Female-only shortlists to get more women on boards blocked by Human Rights Commission

Business Secretary Vince Cable had hoped using all-female shortlists would be a way to get more women on boards

The use of female-only shortlists to get more women on City boards has been found to be unlawful, according to the Equalities and Human Rights Commission.

The Business Secretary Vince Cable had hoped using all-female shortlists would be a way to get more women on boards to meet Lord Davies’ target of 25 per cent on FTSE 350 boards by next year.

Mr Cable asked the commission to advise on legality but the commission yesterday said it would be “unlawful sex discrimination”. It instead issued guidance on how to improve gender representation on boards.

The commission also launched an inquiry into the recruitment and appointment practices of the top 350 listed companies at board level.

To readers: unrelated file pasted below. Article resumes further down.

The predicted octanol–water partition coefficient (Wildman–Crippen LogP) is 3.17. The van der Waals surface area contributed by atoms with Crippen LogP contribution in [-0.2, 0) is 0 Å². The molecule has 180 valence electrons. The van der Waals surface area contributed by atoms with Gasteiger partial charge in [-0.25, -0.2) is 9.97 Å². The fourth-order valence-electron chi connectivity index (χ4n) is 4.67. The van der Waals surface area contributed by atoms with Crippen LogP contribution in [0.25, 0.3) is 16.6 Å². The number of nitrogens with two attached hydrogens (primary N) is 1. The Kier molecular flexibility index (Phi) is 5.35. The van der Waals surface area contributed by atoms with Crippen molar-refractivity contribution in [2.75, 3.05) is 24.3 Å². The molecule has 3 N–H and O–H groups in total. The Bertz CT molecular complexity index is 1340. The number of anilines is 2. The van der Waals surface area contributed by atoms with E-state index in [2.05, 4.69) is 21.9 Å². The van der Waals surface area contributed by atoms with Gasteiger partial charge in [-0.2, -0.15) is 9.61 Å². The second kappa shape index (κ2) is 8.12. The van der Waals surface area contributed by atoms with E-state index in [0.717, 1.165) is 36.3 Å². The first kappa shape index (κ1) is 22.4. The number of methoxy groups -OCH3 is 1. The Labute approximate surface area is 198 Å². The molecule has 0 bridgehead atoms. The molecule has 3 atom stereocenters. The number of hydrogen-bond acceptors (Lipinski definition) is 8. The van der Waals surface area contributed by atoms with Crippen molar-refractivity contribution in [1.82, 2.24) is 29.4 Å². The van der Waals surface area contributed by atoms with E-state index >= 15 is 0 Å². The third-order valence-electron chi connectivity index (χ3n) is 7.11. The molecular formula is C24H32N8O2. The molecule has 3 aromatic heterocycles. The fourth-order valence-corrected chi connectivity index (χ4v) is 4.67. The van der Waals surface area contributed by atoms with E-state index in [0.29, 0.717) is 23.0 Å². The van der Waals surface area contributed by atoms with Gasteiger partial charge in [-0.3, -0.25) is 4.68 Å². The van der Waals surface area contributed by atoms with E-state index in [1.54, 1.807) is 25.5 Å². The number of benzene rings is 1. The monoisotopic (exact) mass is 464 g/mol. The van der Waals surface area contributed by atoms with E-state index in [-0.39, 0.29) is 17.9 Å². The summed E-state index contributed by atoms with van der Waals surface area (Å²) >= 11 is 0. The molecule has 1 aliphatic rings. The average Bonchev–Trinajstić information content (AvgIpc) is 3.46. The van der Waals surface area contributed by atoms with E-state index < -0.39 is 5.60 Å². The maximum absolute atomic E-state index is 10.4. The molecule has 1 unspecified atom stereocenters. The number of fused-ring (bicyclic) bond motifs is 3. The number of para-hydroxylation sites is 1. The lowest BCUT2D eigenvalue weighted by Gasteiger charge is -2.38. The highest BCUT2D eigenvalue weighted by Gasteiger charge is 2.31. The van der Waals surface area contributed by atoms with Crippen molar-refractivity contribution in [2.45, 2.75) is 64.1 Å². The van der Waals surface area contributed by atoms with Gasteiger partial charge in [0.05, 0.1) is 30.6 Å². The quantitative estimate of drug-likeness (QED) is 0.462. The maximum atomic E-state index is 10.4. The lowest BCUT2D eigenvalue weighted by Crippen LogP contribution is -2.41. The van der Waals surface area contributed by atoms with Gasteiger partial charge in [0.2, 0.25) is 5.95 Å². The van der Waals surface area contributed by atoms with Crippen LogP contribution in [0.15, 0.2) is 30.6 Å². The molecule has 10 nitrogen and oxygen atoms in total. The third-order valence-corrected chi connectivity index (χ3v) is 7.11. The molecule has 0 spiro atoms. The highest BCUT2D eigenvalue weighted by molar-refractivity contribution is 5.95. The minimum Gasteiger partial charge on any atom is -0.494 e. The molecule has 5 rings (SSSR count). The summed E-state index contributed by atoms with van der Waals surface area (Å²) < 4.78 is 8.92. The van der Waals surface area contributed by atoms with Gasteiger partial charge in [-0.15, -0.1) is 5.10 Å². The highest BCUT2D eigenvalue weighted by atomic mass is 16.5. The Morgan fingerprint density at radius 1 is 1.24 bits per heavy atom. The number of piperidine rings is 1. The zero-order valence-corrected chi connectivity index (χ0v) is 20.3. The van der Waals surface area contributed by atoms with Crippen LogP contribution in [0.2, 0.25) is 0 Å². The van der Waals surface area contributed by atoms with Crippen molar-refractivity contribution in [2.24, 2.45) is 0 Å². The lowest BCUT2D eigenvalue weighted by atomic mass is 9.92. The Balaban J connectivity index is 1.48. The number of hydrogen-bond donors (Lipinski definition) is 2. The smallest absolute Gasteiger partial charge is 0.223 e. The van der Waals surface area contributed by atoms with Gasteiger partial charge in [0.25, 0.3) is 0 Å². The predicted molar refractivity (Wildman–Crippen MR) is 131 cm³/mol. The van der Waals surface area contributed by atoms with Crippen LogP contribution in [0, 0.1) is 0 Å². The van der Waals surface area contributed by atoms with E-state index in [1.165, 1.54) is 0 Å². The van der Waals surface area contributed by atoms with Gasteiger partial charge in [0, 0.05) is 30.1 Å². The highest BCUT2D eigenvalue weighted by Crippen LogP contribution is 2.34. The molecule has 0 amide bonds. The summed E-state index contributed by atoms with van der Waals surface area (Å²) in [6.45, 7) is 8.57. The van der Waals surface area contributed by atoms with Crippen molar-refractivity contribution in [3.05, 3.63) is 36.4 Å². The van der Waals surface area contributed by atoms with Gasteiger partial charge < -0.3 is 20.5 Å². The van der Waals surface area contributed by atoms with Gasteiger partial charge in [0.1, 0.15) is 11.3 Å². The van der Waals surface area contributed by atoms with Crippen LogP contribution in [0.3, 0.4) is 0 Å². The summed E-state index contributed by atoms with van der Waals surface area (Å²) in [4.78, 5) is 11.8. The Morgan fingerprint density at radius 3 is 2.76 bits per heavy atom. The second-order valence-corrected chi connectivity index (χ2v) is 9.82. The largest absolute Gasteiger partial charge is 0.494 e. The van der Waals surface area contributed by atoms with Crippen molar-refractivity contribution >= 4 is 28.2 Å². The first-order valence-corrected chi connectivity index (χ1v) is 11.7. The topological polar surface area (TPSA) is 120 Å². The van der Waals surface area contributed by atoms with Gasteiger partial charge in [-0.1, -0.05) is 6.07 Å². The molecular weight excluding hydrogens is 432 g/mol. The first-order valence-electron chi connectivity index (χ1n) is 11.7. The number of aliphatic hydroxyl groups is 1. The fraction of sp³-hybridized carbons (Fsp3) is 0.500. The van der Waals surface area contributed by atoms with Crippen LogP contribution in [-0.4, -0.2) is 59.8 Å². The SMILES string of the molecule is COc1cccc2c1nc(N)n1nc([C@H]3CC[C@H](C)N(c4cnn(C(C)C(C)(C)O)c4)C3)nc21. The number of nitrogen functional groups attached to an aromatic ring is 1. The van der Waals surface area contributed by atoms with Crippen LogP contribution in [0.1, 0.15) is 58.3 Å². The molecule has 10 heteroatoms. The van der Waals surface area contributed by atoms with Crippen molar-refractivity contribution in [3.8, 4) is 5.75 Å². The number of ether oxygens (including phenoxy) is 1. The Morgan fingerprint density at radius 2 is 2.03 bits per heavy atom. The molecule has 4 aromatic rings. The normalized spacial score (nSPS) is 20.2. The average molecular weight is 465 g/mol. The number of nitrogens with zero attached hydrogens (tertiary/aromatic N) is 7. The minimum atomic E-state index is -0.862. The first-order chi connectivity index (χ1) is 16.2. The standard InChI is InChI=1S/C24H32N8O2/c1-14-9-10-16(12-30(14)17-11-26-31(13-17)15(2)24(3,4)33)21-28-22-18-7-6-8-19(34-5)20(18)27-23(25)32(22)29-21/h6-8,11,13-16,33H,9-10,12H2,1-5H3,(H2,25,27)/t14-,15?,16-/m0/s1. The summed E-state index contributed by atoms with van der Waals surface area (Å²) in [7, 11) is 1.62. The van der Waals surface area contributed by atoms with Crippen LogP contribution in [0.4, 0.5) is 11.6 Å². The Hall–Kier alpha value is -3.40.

The inquiry will be chaired by EHRC Commissioner Laura Carstensen. This is the second inquiry by the commission which issued a report that said the appointment of women is being held back by selection processes which “favour candidates with similar characteristics to existing largely male board members”.

Vince Cable said: “The headhunting industry have been looking for reassurances on the legality of all-women shortlists. That’s why I welcome the EHRC’s guidance, which has clarified this issue.”

He added: “While more needs to be done to ensure women are properly represented in the boardroom, there are now no all-male boards and women account for over 22 per cent of FTSE 100 board positions.”

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